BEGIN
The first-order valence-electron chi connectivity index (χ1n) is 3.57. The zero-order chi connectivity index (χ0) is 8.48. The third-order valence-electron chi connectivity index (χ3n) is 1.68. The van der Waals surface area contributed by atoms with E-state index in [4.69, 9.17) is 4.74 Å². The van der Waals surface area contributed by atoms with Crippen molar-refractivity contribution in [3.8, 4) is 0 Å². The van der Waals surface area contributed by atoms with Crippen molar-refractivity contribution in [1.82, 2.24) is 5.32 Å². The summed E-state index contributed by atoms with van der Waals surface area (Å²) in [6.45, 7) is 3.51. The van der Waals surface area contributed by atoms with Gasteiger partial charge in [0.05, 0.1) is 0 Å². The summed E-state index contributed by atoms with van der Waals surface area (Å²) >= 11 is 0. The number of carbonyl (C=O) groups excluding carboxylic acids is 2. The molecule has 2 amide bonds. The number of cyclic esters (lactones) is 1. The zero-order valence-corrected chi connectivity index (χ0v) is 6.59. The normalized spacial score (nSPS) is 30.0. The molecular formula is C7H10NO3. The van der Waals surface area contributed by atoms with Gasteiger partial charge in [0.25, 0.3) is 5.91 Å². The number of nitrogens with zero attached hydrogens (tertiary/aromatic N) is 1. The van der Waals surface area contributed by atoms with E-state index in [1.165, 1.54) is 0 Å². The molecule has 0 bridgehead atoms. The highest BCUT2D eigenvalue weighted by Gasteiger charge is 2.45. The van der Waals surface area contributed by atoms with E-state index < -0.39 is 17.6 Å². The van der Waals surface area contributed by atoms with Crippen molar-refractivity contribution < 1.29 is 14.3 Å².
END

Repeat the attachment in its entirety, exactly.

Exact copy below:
The first-order valence-electron chi connectivity index (χ1n) is 3.57. The zero-order chi connectivity index (χ0) is 8.48. The third-order valence-electron chi connectivity index (χ3n) is 1.68. The van der Waals surface area contributed by atoms with E-state index in [4.69, 9.17) is 4.74 Å². The van der Waals surface area contributed by atoms with Crippen molar-refractivity contribution in [3.8, 4) is 0 Å². The van der Waals surface area contributed by atoms with Crippen molar-refractivity contribution in [1.82, 2.24) is 5.32 Å². The summed E-state index contributed by atoms with van der Waals surface area (Å²) in [6.45, 7) is 3.51. The van der Waals surface area contributed by atoms with Gasteiger partial charge in [0.05, 0.1) is 0 Å². The summed E-state index contributed by atoms with van der Waals surface area (Å²) >= 11 is 0. The number of carbonyl (C=O) groups excluding carboxylic acids is 2. The molecule has 2 amide bonds. The number of cyclic esters (lactones) is 1. The zero-order valence-corrected chi connectivity index (χ0v) is 6.59. The normalized spacial score (nSPS) is 30.0. The molecular formula is C7H10NO3. The van der Waals surface area contributed by atoms with Gasteiger partial charge in [0.25, 0.3) is 5.91 Å². The number of nitrogens with zero attached hydrogens (tertiary/aromatic N) is 1. The van der Waals surface area contributed by atoms with E-state index in [1.165, 1.54) is 0 Å². The molecule has 0 bridgehead atoms. The highest BCUT2D eigenvalue weighted by Gasteiger charge is 2.45. The van der Waals surface area contributed by atoms with E-state index < -0.39 is 17.6 Å². The van der Waals surface area contributed by atoms with Crippen molar-refractivity contribution < 1.29 is 14.3 Å².